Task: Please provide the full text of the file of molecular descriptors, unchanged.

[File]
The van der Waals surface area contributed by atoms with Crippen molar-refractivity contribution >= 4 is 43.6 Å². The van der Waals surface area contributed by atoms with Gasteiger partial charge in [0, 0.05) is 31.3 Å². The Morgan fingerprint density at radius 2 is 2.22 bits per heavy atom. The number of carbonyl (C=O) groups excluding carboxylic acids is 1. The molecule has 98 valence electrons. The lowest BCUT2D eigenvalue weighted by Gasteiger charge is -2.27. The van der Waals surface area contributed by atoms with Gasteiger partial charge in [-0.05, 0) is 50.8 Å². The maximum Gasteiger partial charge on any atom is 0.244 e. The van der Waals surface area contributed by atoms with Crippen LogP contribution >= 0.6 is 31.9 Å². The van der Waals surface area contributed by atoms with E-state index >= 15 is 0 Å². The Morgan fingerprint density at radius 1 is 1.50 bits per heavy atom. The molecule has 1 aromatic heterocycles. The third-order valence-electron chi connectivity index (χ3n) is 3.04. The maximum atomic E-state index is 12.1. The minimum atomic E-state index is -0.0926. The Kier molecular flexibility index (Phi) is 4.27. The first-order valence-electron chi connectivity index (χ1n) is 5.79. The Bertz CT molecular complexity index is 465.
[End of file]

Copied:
The van der Waals surface area contributed by atoms with Crippen molar-refractivity contribution >= 4 is 43.6 Å². The van der Waals surface area contributed by atoms with Gasteiger partial charge in [0, 0.05) is 31.3 Å². The Morgan fingerprint density at radius 2 is 2.22 bits per heavy atom. The number of carbonyl (C=O) groups excluding carboxylic acids is 1. The molecule has 98 valence electrons. The lowest BCUT2D eigenvalue weighted by Gasteiger charge is -2.27. The van der Waals surface area contributed by atoms with Gasteiger partial charge in [-0.05, 0) is 50.8 Å². The maximum Gasteiger partial charge on any atom is 0.244 e. The van der Waals surface area contributed by atoms with Crippen LogP contribution >= 0.6 is 31.9 Å². The van der Waals surface area contributed by atoms with E-state index >= 15 is 0 Å². The Morgan fingerprint density at radius 1 is 1.50 bits per heavy atom. The molecule has 1 aromatic heterocycles. The third-order valence-electron chi connectivity index (χ3n) is 3.04. The maximum atomic E-state index is 12.1. The minimum atomic E-state index is -0.0926. The Kier molecular flexibility index (Phi) is 4.27. The first-order valence-electron chi connectivity index (χ1n) is 5.79. The Bertz CT molecular complexity index is 465.